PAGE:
But, honey, that is who I am. What else can I say?
By Jason Dubow
Here’s a voice memo from January 8 at 7:26 AM:
The phrase “in a perfect world” keeps jumping into my head, my go-to sentence starter. It’s a verbal tic, a crutch, an impediment. It qualifies things in a problematic way, suggests the inevitability of failure while somehow absolving me of responsibility for that failure. It is, after all, as we all know, an imperfect world, but sometimes what is false can be more soothing than what is true. I suppose I say this out loud on occasion, you tell me, but it’s a constant presence in my brain. “In a perfect world,” followed by almost anything: it can be about how I expect my day to proceed (“wake up at five in the morning to write”); it can be how I think somebody—a neighbor, the president, my wife—should behave; it can be about the weather.
Here’s another voice memo, this one from February 28 at 12:07 PM, on what would have been Nana Ruth’s 98th birthday. I missed her a lot that week: her stories and her wisdom, her optimism and her honesty, dinners at her favorite neighborhood Chinese establishment, where the wine was so sweet and so free.
But I digress; I am sorry, sort of.
On the recording, I am barely audible over the grumble of Smith Street traffic. (Maybe Skeptic is right: I do mumble.) It’s a Thursday and I am heading to school for a meeting, reluctantly because I have a fairly strict no-appearance policy on the days I don’t teach. (Basketball nights are the prime exception; when the Terriers play at home you will almost certainly find me, along with both boys and our friend David the Bear, in the cafeteria at dinner time munching on a pregame burrito or banh mi, Snickers forthcoming at halftime.)
Skeptic and I do not conceive of Tuesdays and Thursday in the same way. She has been known to say on a Monday or Wednesday evening, “Since you’re not working tomorrow . . . .” This is a precursor, as you might guess, to a request that I, a man of perceived leisure, take on some family or household responsibility. I would prefer not to.
“I’m not teaching,” I tell her, “but I am working.” Of course, how you take that statement depends on how you define “working.” Sometimes what I do clearly qualifies but sometimes, well, sometimes what I do falls more into the category of preparatory behavior.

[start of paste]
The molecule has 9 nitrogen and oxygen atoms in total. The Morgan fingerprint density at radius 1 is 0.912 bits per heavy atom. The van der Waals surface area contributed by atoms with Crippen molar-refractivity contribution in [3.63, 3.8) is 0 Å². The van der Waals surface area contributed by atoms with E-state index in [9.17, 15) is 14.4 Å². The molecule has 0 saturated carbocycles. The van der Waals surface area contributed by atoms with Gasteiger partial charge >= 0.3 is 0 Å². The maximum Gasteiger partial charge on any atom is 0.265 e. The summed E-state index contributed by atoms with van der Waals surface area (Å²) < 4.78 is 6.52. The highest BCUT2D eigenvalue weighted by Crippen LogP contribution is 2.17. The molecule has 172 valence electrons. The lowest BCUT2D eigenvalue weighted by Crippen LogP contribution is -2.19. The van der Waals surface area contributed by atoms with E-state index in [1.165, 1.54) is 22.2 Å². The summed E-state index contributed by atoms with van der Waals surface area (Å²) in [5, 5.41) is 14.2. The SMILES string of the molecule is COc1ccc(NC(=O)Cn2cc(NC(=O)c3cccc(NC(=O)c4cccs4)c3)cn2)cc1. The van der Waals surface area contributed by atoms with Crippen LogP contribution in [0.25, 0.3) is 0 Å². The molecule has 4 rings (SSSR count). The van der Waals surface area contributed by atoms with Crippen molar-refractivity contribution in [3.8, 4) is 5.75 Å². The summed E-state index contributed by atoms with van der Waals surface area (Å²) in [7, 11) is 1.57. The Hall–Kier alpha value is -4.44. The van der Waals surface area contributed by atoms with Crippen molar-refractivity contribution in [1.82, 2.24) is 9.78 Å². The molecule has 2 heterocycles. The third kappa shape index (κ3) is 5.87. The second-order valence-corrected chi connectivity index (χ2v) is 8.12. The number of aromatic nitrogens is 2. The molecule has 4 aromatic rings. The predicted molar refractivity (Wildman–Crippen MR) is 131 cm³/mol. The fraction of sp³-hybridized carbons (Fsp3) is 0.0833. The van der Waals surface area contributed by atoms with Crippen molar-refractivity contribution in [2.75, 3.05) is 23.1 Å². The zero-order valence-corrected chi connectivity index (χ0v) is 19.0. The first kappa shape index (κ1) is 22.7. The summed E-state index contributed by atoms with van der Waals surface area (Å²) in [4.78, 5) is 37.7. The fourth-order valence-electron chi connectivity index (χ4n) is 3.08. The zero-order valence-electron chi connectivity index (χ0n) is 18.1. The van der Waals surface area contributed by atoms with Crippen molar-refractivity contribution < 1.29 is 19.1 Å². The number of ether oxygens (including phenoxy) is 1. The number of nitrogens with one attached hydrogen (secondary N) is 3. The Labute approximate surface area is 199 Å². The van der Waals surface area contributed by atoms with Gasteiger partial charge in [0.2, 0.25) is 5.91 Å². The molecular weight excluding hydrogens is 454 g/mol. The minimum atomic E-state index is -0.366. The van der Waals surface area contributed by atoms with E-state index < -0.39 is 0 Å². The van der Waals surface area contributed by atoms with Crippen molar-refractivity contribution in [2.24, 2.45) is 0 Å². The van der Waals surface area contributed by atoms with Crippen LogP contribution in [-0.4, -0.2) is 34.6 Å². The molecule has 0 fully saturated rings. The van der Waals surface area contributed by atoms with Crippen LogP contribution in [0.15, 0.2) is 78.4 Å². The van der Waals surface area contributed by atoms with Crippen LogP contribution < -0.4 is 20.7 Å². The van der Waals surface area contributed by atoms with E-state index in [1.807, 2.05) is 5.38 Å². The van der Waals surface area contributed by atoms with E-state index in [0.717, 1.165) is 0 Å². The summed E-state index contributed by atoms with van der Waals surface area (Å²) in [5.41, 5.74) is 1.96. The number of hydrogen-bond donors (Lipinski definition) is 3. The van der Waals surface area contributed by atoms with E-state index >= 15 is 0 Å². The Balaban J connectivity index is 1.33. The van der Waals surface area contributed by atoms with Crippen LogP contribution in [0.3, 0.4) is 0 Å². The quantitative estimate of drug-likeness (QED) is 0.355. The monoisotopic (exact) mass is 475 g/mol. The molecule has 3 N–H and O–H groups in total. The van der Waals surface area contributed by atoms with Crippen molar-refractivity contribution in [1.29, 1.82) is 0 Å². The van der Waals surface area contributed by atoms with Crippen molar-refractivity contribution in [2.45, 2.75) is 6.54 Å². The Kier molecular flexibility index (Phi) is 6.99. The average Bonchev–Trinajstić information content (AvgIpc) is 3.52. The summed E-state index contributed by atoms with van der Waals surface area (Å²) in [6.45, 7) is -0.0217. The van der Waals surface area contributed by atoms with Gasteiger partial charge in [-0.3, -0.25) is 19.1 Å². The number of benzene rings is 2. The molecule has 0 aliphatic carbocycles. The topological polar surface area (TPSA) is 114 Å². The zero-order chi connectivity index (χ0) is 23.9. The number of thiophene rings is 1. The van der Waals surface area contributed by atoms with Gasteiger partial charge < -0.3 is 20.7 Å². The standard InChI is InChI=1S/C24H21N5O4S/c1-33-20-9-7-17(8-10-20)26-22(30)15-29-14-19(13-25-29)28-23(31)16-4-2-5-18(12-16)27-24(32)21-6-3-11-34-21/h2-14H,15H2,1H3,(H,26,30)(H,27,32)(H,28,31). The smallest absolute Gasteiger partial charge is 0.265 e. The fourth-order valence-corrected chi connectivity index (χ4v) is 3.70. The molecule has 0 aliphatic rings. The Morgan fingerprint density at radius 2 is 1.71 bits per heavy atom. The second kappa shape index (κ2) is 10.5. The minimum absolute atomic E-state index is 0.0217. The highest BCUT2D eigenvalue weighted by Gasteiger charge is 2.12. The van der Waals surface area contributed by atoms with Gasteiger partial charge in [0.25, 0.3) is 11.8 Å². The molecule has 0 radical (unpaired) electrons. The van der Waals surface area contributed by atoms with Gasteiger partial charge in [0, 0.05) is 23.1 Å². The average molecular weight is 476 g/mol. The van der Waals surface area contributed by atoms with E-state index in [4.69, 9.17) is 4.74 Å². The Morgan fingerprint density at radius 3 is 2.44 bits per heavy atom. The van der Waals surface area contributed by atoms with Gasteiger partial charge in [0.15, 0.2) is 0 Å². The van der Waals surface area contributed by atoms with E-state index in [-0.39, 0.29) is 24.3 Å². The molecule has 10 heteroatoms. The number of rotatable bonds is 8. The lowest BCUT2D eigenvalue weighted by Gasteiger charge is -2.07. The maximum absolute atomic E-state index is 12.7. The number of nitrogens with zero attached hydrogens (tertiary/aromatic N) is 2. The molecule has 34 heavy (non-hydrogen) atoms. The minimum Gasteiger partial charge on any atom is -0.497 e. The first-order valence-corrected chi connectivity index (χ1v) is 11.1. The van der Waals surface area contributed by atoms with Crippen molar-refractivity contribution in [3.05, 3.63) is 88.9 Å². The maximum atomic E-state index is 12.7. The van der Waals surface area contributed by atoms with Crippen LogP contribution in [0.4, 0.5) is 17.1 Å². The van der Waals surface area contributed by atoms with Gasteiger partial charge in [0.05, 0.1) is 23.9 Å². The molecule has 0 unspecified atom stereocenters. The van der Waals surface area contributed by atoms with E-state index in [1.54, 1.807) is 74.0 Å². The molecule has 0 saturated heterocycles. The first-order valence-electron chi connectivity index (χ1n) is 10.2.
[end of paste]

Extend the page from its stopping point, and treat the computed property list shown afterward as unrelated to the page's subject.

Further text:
I am reminded of Skeptic’s reaction to my most recent post, “Waiting for My Epiphany”: “Good but nothing new.” Ouch. She’s referring to my obsession with quantification, the compulsion I apparently feel to write about not writing, my persistently oppositional attitude.
But, honey, that is who I am. What else can I say?
It could be worse: good is not bad and new isn’t everything.
As you might imagine, particularly if you have ever felt Skeptic’s wrath (I hope you haven’t), I am hesitant to wander down that path again, but sometimes it seems there’s only one way out. Or is it in?
Quantitative easing, SchoolLess has talked about that. What is it again? Might it in some way be about, and perhaps even an antidote to, my dysfunctional self?
Speaking of attitude, oppositional and otherwise, I have for years enjoyed this joke with my boys: “I don’t like your attitude,” I’ll say, apropos of nothing, or just “attitude.” It’s an inside joke but let me try to explain it this way: the statement is not made in response to anything real but rather as a general, non-contextual, random-seeming statement about the absurdity of language, human interaction, and the world in general. This is the kind of father I am.
Do the boys think it’s funny? I don’t rightly know. My guess: sort of.
Other examples from this comedic vein:
“Why’d you do it?”
“That’s not right.”
“What’s your point?”
Again: digression, apology. So here it is, the voice memo you have been waiting for with such admirable patience:
I started thinking about intention yesterday, and then I kept on thinking about it, and then after that I thought about it some more. I thought about it first because of [William] Zinsser and I intend to keep thinking about it and, hey, I could write about it. Take that intention for what it’s worth.
Zinsser, an all-time great, says: “The important thing for writers [in terms of truth and honesty] is intention. Intention is the writer’s soul.”